In this article, Ms Bisson notes that the rules in international trade agreements tend to challenge the role of states and governments in supporting culture. This being the case, she stresses, cultural policies and the various measures to support culture are viewed as trade barriers. Ms Bisson states that cultural diversity is increasingly threatened as the trend grows for trade agreements and negotiations to cover more topics likely to have an impact on the issue of cultural diversity. This is why “Québec became involved in the cultural diversity debate very early on and was the first government to support an international instrument on cultural diversity.” According to Ms Bisson, the General Conference, which is currently “deciding to continue efforts to develop a new international standard-setting instrument on cultural diversity and determine the nature of this instrument,” is an “event” that “will be a turning point for the future of the instrument.” Ms Bisson also stresses that “Québec’s position on cultural diversity is the result of close cooperation among Ministère du Développement économique et régional (MDER), Ministère de la Culture et des Communications (MCC), and Ministère des Relations internationales (MRI). ( Available in French only )

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Hollywood pratique une discrimination culturelle à l'échelle planétaire

Christophe Germann, lundi le 13 octobre 2003 – 2003/10/13

While UNESCO debates preserving cultural diversity, Ms Sandra Vinciguerra reports in Geneva’s Le Courrier on comments by Geneva attorney and director Christophe Germann. Mr. Germann denounces the complacency of a certain press that always has room for more coverage of Hollywood blockbusters. Mr. Germann also denounces the influence of these big productions, which he views as a threat to diversity of opinion. According to Mr. Germann, this rampant phenomenon jeopardizes ”both journalistic criticism and state subsidies to publishing and film.” This concern has led him to file a complaint with the Swiss Press Council. (Available in French only)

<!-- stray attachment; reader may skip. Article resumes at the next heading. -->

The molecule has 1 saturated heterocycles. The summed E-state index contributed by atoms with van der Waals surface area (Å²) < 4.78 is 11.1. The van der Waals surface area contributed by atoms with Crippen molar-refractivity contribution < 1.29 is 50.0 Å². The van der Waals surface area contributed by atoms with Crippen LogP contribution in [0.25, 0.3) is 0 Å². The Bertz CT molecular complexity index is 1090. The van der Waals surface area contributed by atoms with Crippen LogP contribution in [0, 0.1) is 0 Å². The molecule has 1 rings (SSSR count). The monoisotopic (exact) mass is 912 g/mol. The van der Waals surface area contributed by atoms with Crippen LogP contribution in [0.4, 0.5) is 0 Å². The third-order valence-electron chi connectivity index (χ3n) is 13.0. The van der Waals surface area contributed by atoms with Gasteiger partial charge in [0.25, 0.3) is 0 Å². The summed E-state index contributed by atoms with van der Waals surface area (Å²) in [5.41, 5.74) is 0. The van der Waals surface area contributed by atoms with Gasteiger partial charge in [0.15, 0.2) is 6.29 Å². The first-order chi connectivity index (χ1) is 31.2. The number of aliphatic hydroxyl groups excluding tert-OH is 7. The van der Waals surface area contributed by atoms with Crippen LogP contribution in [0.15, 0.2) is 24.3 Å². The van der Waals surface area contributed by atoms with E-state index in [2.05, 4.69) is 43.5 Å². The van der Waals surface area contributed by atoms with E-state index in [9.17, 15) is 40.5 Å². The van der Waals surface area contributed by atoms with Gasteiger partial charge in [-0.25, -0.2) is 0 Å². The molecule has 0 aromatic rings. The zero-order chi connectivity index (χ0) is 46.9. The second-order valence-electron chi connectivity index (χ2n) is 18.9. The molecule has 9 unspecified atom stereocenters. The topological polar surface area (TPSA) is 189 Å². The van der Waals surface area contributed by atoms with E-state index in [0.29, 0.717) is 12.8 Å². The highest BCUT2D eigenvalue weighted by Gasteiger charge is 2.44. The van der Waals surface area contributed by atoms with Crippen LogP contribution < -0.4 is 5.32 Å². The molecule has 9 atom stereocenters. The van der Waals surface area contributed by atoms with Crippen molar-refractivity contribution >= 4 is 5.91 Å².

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Other News of Interest

Le projet d'une convention internationale pour la préservation de la diversité culturelle au centre de la 32e session de la conférence générale de l'unesco

Le Monde, édition du 14 octobre 2003 – 2003/10/14

“Should cultural forms of exchange be treated like all others?” According to Le Monde, the United States says yes because “it completely denies the specific nature of cultural goods.” The reason is that “culture in a broad sense is the primary U.S. export,” and “this also reflects an abusive trade policy of entering into one-sided bilateral agreements with countries powerless to do anything about it in order to impose the complete liberalization of cultural exchange.” Thus the importance, in order to circumvent this practice, of the draft international convention on preserving cultural diversity, now before UNESCO. According to Le Monde, “The idea is to give the declaration on cultural diversity adopted unanimously in 2001 the status of a legally binding instrument. The convention would declare the right of states to protect specific cultural sectors, particularly through subsidies.” (Available in French only)

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L'unesco ouvre le chantier de la diversité culturelle

Radio-Canada, 14 octobre 2003 – 2003/10/14

Radio-Canada reports that the 190 UNESCO member countries meeting at the 32nd session of its General Conference in Paris unanimously decided to look at cultural diversity and allow the organization “two years to develop a legally binding international convention giving each state the right to defend and support its culture.” While the United States would like “culture to be considered as any other good and thus circulate freely throughout the world,” this is not true for other countries—France and Canada leading the way—which believe that “this new protection is necessary for their identity to survive.” Canadian heritage minister Sheila Copps was “delighted by this new breakthrough on an issue she has shepherded for years.” (Available in French only)

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Copps wins cultural victory - way to solve trade disputes nearer would affect `magazine war' issues

Toronto Star, October 15, 2003 – 2003/10/15